Earliest Signs of Life on Earth


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Message 1442322 - Posted: 14 Nov 2013, 14:27:54 UTC

I found this quite interesting.
http://www.cnn.com/2013/11/13/world/asia/australia-ancient-life/index.html?hpt=hp_t2

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Message 1442324 - Posted: 14 Nov 2013, 14:45:22 UTC
Last modified: 14 Nov 2013, 14:50:51 UTC

Hi Steve!

With reference to the mentioned web-article given by you.

In fact, our solar system was once formed. The sun was first, next came the creation of the earth, moon as well as the other 8 planets (there were more than that in the beginning).

Just so simple when it comes to recent history (the extinction of the dinosaurs, for example).

Life forms, mostly bacteria and viruses came into existence because the surface of our planet ended up consisting of what is now roughly 70 % water and 30 % land because of the way the proportions of the surface of the planet is related as a whole.

Volcanoes are able to be formed both on land and on the bottom of the sea. But neither earthquakes nor volcanoes are able to create continents as a whole. One may be tempted to assume that underwater continents may exist as well.

Water was not present at the beginning of the creation of the earth. It is rather thought of as being the result of the bombardment of millions of comets and other space debris, including asteroids since the earth was created.

If the earth is some 4.5 - 5 billion years old or more, life did not exist for 500-100 million years after it all settled down after a chaotic period of past-creation.

There apparently is proof or existence either of something like the dinosaurs existing here on earth back some 500 millions or so either, apparently. The only thing being found were trilobites.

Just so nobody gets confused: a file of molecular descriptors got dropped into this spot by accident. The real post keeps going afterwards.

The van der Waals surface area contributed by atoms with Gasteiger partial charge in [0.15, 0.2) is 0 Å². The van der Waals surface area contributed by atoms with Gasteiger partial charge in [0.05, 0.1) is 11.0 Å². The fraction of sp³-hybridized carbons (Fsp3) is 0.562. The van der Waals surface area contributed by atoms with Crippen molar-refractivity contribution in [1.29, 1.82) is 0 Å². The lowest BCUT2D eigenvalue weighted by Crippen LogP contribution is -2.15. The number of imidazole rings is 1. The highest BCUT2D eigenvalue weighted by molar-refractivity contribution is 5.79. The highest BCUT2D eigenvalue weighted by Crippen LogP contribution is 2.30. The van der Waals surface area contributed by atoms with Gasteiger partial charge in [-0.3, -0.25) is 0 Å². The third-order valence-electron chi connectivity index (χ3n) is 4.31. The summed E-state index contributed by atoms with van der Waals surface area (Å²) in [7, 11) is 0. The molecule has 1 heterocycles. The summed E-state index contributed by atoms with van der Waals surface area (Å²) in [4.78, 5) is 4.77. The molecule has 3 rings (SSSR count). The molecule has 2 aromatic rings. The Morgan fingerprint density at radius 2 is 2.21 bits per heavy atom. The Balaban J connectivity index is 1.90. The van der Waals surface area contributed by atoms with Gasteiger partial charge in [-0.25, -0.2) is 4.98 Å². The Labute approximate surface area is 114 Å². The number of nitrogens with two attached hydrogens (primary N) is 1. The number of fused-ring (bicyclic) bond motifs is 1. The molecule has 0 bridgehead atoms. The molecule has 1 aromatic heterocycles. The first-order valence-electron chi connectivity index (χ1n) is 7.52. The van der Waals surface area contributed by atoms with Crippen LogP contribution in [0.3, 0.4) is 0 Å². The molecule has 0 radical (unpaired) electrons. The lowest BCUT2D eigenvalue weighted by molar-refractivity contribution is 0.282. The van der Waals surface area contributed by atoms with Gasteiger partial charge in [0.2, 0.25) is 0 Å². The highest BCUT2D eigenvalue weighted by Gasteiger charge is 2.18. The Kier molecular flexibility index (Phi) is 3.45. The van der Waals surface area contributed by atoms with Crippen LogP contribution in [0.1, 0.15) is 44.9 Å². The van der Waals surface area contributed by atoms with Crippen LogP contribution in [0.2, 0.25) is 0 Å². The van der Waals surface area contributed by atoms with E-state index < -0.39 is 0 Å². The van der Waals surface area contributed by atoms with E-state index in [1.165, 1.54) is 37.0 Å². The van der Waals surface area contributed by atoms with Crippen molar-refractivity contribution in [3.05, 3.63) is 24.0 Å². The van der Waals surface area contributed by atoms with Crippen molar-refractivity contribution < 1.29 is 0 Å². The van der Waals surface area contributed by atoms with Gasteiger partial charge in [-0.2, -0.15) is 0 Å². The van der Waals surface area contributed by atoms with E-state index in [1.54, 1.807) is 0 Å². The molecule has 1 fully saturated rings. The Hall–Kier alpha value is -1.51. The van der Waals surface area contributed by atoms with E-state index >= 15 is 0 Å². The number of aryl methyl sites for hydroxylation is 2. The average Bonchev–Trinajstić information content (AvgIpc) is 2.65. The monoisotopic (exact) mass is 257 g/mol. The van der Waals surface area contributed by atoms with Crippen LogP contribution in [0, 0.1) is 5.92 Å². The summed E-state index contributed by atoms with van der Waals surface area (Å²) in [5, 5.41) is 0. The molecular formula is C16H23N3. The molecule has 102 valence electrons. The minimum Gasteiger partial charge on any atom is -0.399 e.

Any thoughts on this, Steve.

Thanks!

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Message 1442333 - Posted: 14 Nov 2013, 15:46:53 UTC

I, for one, would like to see where some genius biologist(s) create a simple form of life in a laboratory. According to what I have seen on the Science channel all that anyone so far has managed are some pre-RNA molecules. I still think it is possible that life was transported to earth (in it's simplest form) via an asteroid or comet. But, if that is true, the question still remains, how did life initially begin? To me this is a much more significant question than the quest to find out what the smallest possible particle of matter is.
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Message 1442379 - Posted: 14 Nov 2013, 18:24:50 UTC - in response to Message 1442333.

Read "What is life?" by a quantum physicist, Erwin Schroedinger. This book from 1948, before the discovery of DNA, was one of the starting points of molecular biology.
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Message 1442381 - Posted: 14 Nov 2013, 18:33:26 UTC - in response to Message 1442333.
Last modified: 14 Nov 2013, 18:34:16 UTC

how did life initially begin?


I believe that amino acids and compounds like methane have been found drifting in space and on our Solar System's planets and moons.

I predict we will find evidence of plant life on Mars and possibly slightly more advanced life in the oceans of Europa once we tunnel through the ice layer. This will prove that life is not unique to the Earth and should have profound effect on Religious Dogma.